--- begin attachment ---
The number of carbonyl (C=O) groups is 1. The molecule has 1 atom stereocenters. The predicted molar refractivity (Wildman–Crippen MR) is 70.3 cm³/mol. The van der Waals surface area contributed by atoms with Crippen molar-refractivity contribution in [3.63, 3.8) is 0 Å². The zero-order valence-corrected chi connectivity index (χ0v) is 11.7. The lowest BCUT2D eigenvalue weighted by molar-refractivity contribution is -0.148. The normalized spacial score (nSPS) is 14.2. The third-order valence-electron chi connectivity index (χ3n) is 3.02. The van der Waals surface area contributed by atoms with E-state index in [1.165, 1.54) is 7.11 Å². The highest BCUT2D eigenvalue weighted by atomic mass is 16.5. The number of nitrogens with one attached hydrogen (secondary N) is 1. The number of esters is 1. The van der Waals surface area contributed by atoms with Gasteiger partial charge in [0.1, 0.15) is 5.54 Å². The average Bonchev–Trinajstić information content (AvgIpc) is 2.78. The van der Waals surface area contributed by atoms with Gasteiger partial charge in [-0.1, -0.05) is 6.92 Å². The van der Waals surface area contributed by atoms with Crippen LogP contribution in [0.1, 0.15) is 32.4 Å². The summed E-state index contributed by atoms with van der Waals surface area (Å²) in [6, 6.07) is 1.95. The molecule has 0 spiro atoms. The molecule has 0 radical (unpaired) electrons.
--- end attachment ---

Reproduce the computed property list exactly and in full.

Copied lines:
The number of carbonyl (C=O) groups is 1. The molecule has 1 atom stereocenters. The predicted molar refractivity (Wildman–Crippen MR) is 70.3 cm³/mol. The van der Waals surface area contributed by atoms with Crippen molar-refractivity contribution in [3.63, 3.8) is 0 Å². The zero-order valence-corrected chi connectivity index (χ0v) is 11.7. The lowest BCUT2D eigenvalue weighted by molar-refractivity contribution is -0.148. The normalized spacial score (nSPS) is 14.2. The third-order valence-electron chi connectivity index (χ3n) is 3.02. The van der Waals surface area contributed by atoms with E-state index in [1.165, 1.54) is 7.11 Å². The highest BCUT2D eigenvalue weighted by atomic mass is 16.5. The number of nitrogens with one attached hydrogen (secondary N) is 1. The number of esters is 1. The van der Waals surface area contributed by atoms with Gasteiger partial charge in [0.1, 0.15) is 5.54 Å². The average Bonchev–Trinajstić information content (AvgIpc) is 2.78. The van der Waals surface area contributed by atoms with Gasteiger partial charge in [-0.1, -0.05) is 6.92 Å². The van der Waals surface area contributed by atoms with Crippen LogP contribution in [0.1, 0.15) is 32.4 Å². The summed E-state index contributed by atoms with van der Waals surface area (Å²) in [6, 6.07) is 1.95. The molecule has 0 spiro atoms. The molecule has 0 radical (unpaired) electrons.